The National Attorneys General Training & Research Institute

The National Attorneys General Training & Research Institute The National Attorneys General Training & Research Institute

Substance Abuse Newsletter July 2016

The following is a compendium of news reports over the past month that may be of interest to our AG offices who are dealing with substance abuse issues. Neither the National Association of Attorneys General nor the National Attorneys General Training & Research Institute expresses a view as to the accuracy of news accounts, nor as to the position expounded by the authors of the hyperlinked articles.


The United States Drug Enforcement Administration (DEA) released the 2016 National Heroin Threat Assessment Summary. The report outlines the expanding public health crisis afflicting America due to the use and abuse of heroin and other opioid drugs. Some key facts: The number of people reporting current heroin use nearly tripled between 2007 (161,000) and 2014 (435,000), deaths due to synthetic opioids, such as fentanyl and its analogues, increased 79 percent from 2013 to 2014 and deaths involving heroin more than tripled between 2010 (3,036) and 2014 (10,574) – a rate faster than other illicit drugs. New to this year’s summary is information on a recent phenomenon—fentanyl disguised as prescription pills—something allegedly responsible for the death of 19 people in Florida and California during the first quarter of 2016.

The Obama Administration is taking additional actions to expand access to treatment, strengthen prescription drug monitoring, enable safe disposal of unneeded drugs, and accelerate research on pain and opioid misuse and overdose. An outline of several new federal agency actions is located at The White House FACT SHEET

The Department of Health and Human Services announced on July 6, 2016, that it is raising the number of patients to which qualified health care providers can prescribe buprenorphine. Previously these providers could prescribe buprenorphine to no more than 100 patients at once. Now HHS is raising the limit to 275 patients. Buprenorphine ranks as the most common form of medication-assisted treatment for opioid addiction in the United States, according to federal officials.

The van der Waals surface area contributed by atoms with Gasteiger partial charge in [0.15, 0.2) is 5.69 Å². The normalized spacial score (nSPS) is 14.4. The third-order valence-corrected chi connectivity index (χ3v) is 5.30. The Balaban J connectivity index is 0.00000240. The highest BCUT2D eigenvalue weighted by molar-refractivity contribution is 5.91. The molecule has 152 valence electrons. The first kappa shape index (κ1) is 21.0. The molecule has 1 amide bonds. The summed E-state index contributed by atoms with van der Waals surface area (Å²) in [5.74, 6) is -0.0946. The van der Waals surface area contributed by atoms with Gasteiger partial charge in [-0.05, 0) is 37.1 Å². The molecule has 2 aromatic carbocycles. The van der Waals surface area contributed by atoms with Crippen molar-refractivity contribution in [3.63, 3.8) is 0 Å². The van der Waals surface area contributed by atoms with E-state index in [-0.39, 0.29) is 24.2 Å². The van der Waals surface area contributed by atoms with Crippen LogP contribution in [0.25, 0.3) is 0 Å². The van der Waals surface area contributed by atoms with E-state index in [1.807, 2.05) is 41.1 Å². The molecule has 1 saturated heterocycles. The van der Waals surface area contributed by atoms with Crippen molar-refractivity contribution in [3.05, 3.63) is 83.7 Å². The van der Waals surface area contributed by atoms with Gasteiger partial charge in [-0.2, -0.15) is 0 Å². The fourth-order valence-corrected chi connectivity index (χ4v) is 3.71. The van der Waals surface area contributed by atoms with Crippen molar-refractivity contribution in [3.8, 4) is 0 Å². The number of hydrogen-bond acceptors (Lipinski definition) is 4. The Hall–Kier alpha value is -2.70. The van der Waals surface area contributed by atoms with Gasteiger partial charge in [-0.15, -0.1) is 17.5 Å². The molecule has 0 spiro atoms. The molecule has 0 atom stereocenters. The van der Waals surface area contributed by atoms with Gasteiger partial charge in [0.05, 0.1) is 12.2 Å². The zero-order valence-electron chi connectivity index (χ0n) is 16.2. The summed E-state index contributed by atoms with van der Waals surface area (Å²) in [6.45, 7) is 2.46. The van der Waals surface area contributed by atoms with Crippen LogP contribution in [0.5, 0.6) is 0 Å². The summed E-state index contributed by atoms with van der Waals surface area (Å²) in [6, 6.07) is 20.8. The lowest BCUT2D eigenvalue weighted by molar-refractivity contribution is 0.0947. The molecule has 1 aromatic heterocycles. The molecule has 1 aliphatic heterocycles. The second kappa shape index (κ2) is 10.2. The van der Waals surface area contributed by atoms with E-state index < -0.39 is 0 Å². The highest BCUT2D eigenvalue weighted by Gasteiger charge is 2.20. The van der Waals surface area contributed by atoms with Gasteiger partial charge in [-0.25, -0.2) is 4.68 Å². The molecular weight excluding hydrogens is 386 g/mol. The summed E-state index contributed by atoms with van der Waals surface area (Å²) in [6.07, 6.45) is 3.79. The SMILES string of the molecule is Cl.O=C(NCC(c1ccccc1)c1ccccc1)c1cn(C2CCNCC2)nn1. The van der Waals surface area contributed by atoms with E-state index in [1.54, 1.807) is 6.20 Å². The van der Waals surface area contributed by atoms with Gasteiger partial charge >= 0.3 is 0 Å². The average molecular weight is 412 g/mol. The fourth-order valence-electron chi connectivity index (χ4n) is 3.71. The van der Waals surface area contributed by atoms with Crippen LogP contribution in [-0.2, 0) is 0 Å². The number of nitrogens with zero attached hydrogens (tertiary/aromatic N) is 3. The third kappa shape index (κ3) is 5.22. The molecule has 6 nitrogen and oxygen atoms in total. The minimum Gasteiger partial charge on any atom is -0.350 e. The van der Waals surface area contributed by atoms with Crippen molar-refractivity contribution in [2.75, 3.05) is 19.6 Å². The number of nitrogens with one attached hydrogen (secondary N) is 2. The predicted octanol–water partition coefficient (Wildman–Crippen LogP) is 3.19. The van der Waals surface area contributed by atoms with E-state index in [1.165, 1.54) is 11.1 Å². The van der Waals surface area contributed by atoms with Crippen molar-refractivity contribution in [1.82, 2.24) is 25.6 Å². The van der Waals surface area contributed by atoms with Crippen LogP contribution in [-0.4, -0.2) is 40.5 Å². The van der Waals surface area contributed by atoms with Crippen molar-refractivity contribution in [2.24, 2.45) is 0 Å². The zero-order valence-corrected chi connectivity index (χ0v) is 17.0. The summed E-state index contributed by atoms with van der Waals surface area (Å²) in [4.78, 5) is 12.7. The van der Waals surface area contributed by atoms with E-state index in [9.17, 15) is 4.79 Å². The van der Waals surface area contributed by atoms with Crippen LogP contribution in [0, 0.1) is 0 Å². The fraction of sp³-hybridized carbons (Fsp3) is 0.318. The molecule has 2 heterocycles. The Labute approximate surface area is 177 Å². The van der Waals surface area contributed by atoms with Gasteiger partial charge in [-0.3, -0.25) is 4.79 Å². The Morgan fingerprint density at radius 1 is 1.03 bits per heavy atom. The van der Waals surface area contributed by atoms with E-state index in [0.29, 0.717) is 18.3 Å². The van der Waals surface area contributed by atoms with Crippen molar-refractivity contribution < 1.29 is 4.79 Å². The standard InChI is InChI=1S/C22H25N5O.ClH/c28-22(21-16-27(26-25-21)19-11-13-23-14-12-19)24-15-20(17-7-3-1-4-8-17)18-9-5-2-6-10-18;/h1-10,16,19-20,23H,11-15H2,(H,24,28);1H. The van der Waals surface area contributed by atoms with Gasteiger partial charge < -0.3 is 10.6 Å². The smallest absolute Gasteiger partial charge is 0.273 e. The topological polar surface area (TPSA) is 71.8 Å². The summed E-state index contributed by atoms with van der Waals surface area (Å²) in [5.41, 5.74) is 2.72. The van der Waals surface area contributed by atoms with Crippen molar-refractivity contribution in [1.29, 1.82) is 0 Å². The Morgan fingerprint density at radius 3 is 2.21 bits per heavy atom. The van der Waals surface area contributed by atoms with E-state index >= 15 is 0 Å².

A new Johns Hopkins Bloomberg School of Public Health survey suggests that more than half of patients prescribed opioids have leftover pills—and many save them for later use. The research, reported in the June 13, 2016 issue of JAMA Internal Medicine, also found that nearly half of those surveyed reported receiving no information on how to safely store their medications, either to keep them from young children who could accidentally ingest them or from adolescents or other adults looking to get high. Nor were they given information on how to safely dispose of their medications. Fewer than seven percent of people with extra pills reported taking advantage of "take back" programs that enable patients to turn in unused pain medication to pharmacies, police departments, or the Drug Enforcement Administration for disposal.

The West Virginia Attorney General’s Office and the Board of Medicine and Osteopathy teamed up to create public service announcements to promote a better understanding of the opioid epidemic and to encourage West Virginians to explore non-opioid alternatives to pain therapy. The public service announcements encourage patients to seek alternative pain therapy and ask their prescriber three questions – “Am I being prescribed opioids?” “Is there an alternative treatment?” “If not, is there a lower effective dosage?” The PSAs will appear in print, radio and social media.

The makers of Elimidrol claimed the powdered drink mix made it easier to kick opioid addiction but the Federal Trade Commission thought otherwise. Jessica Rich, Director of the FTC’s Bureau of Consumer Protection, said that “by peddling their unproven product, these defendants have prevented people from seeking legitimate treatment.” In November 2015, the FTC charged that Sunrise Nutraceuticals, LLC, made deceptive claims for Elimidrol, a powder that contains vitamins, minerals, and herbs. Sunrise has now agreed to settle the complaint and to have competent and reliable scientific evidence to back up any future claims. It has also agreed to pay $235,000.